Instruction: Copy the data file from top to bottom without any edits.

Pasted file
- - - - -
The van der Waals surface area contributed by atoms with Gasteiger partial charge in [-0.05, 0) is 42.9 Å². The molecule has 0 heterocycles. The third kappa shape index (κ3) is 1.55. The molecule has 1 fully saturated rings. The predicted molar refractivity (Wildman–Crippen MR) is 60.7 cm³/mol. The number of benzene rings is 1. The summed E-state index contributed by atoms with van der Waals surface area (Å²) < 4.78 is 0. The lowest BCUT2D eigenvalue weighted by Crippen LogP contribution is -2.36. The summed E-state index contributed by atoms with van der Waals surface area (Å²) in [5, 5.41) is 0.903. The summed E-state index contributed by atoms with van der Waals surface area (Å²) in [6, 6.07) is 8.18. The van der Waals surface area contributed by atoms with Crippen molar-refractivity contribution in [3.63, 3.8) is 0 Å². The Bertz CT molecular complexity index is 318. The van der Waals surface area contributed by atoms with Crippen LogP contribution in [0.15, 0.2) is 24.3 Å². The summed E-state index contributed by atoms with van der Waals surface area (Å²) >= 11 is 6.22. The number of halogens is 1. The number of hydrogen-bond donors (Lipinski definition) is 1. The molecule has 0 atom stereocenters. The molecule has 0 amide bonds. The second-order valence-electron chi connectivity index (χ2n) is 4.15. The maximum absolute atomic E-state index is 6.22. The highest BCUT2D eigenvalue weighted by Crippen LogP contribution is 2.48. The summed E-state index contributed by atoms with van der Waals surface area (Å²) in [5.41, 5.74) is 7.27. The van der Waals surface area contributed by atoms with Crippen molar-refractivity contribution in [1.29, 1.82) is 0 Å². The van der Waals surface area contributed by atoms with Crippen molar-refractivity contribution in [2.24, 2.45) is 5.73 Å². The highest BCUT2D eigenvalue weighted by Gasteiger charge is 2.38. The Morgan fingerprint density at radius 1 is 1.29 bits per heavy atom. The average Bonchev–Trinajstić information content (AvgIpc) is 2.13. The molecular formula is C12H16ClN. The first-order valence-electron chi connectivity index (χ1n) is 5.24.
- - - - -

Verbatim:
The van der Waals surface area contributed by atoms with Gasteiger partial charge in [-0.05, 0) is 42.9 Å². The molecule has 0 heterocycles. The third kappa shape index (κ3) is 1.55. The molecule has 1 fully saturated rings. The predicted molar refractivity (Wildman–Crippen MR) is 60.7 cm³/mol. The number of benzene rings is 1. The summed E-state index contributed by atoms with van der Waals surface area (Å²) < 4.78 is 0. The lowest BCUT2D eigenvalue weighted by Crippen LogP contribution is -2.36. The summed E-state index contributed by atoms with van der Waals surface area (Å²) in [5, 5.41) is 0.903. The summed E-state index contributed by atoms with van der Waals surface area (Å²) in [6, 6.07) is 8.18. The van der Waals surface area contributed by atoms with Crippen molar-refractivity contribution in [3.63, 3.8) is 0 Å². The Bertz CT molecular complexity index is 318. The van der Waals surface area contributed by atoms with Crippen LogP contribution in [0.15, 0.2) is 24.3 Å². The summed E-state index contributed by atoms with van der Waals surface area (Å²) >= 11 is 6.22. The number of halogens is 1. The number of hydrogen-bond donors (Lipinski definition) is 1. The molecule has 0 atom stereocenters. The molecule has 0 amide bonds. The second-order valence-electron chi connectivity index (χ2n) is 4.15. The maximum absolute atomic E-state index is 6.22. The highest BCUT2D eigenvalue weighted by Crippen LogP contribution is 2.48. The summed E-state index contributed by atoms with van der Waals surface area (Å²) in [5.41, 5.74) is 7.27. The van der Waals surface area contributed by atoms with Crippen molar-refractivity contribution in [1.29, 1.82) is 0 Å². The van der Waals surface area contributed by atoms with Crippen molar-refractivity contribution in [2.24, 2.45) is 5.73 Å². The highest BCUT2D eigenvalue weighted by Gasteiger charge is 2.38. The Morgan fingerprint density at radius 1 is 1.29 bits per heavy atom. The average Bonchev–Trinajstić information content (AvgIpc) is 2.13. The molecular formula is C12H16ClN. The first-order valence-electron chi connectivity index (χ1n) is 5.24.